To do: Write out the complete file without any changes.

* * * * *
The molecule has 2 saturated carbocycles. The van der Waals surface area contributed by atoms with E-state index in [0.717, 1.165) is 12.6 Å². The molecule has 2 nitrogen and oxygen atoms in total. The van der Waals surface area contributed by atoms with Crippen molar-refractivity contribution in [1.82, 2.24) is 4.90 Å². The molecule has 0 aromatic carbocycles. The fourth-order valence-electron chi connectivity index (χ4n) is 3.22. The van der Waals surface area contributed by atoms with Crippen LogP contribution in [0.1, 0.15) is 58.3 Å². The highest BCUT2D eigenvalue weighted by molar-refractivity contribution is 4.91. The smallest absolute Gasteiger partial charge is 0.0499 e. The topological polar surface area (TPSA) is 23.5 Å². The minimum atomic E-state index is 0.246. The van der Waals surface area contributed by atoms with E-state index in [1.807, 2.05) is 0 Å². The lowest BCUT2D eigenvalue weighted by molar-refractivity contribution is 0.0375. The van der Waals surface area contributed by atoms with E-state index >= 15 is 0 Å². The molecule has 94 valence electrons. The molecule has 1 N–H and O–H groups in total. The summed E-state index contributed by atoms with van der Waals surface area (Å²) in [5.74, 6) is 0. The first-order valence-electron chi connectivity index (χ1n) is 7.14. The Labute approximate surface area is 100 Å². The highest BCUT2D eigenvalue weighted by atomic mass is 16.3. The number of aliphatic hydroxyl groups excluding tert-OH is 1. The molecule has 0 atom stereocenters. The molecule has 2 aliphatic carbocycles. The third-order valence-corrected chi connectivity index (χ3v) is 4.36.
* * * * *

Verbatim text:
The molecule has 2 saturated carbocycles. The van der Waals surface area contributed by atoms with E-state index in [0.717, 1.165) is 12.6 Å². The molecule has 2 nitrogen and oxygen atoms in total. The van der Waals surface area contributed by atoms with Crippen molar-refractivity contribution in [1.82, 2.24) is 4.90 Å². The molecule has 0 aromatic carbocycles. The fourth-order valence-electron chi connectivity index (χ4n) is 3.22. The van der Waals surface area contributed by atoms with Crippen LogP contribution in [0.1, 0.15) is 58.3 Å². The highest BCUT2D eigenvalue weighted by molar-refractivity contribution is 4.91. The smallest absolute Gasteiger partial charge is 0.0499 e. The topological polar surface area (TPSA) is 23.5 Å². The minimum atomic E-state index is 0.246. The van der Waals surface area contributed by atoms with E-state index in [1.807, 2.05) is 0 Å². The lowest BCUT2D eigenvalue weighted by molar-refractivity contribution is 0.0375. The van der Waals surface area contributed by atoms with E-state index >= 15 is 0 Å². The molecule has 94 valence electrons. The molecule has 1 N–H and O–H groups in total. The summed E-state index contributed by atoms with van der Waals surface area (Å²) in [5.74, 6) is 0. The first-order valence-electron chi connectivity index (χ1n) is 7.14. The Labute approximate surface area is 100 Å². The highest BCUT2D eigenvalue weighted by atomic mass is 16.3. The number of aliphatic hydroxyl groups excluding tert-OH is 1. The molecule has 0 atom stereocenters. The molecule has 2 aliphatic carbocycles. The third-order valence-corrected chi connectivity index (χ3v) is 4.36.